Starting a Book Club? Here’s 8 Things to Think About

What do you need for a book club? People and books – that’s about it! But here’s a few things you may want to think about as you’re getting ready for that first meeting.

Who is invited? Is anyone in charge?

Did you have the idea for this book club alone or with a friend? If it’s the latter, you’ll want to make sure you’re on the same page. Are you keeping it small, or is more merrier?

Most book clubs function as loose democracies, where decisions are made as needed and no one has to feel like they’re running the whole show. But some groups may decide to choose one or two people to be in charge of the admin or other little details to make sure nothing falls between the cracks.

What will your community presence be like? Will you advertise?

If more is indeed merrier, how well do you or other members need to know new invitees? It might be okay for you to bring an interested friend along, but make sure you have a feel for what the group’s response might to inviting a loose acquaintance into the fold.

On the other hand, does the group want to advertise on social media or local community forums?

How and when will you select each book?

In my last book club, we had a running TBR list (i.e., an actual paper list, which was lost at least once) we added to as members suggested titles. Unless most of us were desperate to read a certain book ASAP, we’d choose one from the list each month – so we only really knew what was next as we went.  

Other reading groups may choose books on an annual or biannual basis, especially if they’re bigger, more distributed collectives, since it makes it easier for everyone to plan ahead and know what’s coming even if they miss a meeting or two.

How often will you meet, and when?

How often you meet can affect how many books you read each year, so don’t be afraid to adjust over time.

Check in with the group after a few meetings to chat about your reading goals and if/how the club contributes to them. If you meet every other month, it could give speedy readers time to work on their own TBR lists alongside the set book – but those who need a meeting to spur them on could worry about falling behind on their own goals. 

When you meet will be dependent on the type of book club it is (community? professional?) and everyone’s availability. Some kind of consistency is usually appreciated, since it makes it a little easier to anticipate meetings. Try sticking to the same time or the same day of the week.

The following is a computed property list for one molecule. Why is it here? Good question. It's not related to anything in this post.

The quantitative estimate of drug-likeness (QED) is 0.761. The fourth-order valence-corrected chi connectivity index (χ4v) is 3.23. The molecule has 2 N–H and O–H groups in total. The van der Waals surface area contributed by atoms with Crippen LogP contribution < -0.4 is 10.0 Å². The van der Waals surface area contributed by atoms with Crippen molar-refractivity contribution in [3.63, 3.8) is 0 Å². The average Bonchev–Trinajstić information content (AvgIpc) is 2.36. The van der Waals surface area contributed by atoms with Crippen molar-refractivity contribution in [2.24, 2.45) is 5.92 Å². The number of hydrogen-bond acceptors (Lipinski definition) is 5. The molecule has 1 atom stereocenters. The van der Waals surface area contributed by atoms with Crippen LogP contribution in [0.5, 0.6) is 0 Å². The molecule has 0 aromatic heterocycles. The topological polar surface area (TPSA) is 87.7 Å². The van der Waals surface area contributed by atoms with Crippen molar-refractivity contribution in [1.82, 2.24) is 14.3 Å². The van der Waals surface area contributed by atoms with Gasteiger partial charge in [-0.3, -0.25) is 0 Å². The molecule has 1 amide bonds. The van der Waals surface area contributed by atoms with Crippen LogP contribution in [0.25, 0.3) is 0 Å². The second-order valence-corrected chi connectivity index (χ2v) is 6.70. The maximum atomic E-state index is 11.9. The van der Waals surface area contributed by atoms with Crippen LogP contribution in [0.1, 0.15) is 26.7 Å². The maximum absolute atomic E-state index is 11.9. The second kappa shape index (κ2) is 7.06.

Where will you meet?

Is there a café you can all meet at after work, or are you heading to the library on the weekend? Or would you rather stay virtual right now?

The pandemic spurred on services that support remote workforces, but with the increased and ongoing demand, you may find some virtual communication options are beginning to limit free accounts. For example, Google Meet recently reinstated a 1-hour meeting time limit on free users.

Whether in-person or online, make sure a) everyone is comfortable with the chosen meeting location and b) any accessibility issues have been addressed.

What format will the meetings take?

A “wine club with a book problem” might prefer a more relaxed routine, especially if you want to encourage a mix of conversation and book discussion. Or you might prefer a little more structure, with social time at the beginning as members arrive, followed by club admin, then book discussion.

Try to stick with the chosen format for at least a few meetings to see how it’s working. Then if you discover you’re constantly skipping or forgetting something, adjust accordingly.

What resources might you need?

Wait, so… what are you going to talk about? And are you just talking?

Depending on your group’s interests and the types of books you’re reading, you may want to bring something besides yourself and your copy of the book. Do you need discussion questions – general and/or specific to the book?

If your focus is on professional development, are you working on anything together or individually to test what you’ve learned? Are you an artsy group who needs a book-themed craft each meeting? Should the craft be food-related? Speaking of…

Will there be food/drink?

Whatever time you usually hold the meeting, people are probably wondering if there’ll be snacks involved. Don’t leave them questioning.

Are you in a book club? How do you pick your books?

This post was originally published on the How2Conquer blog.

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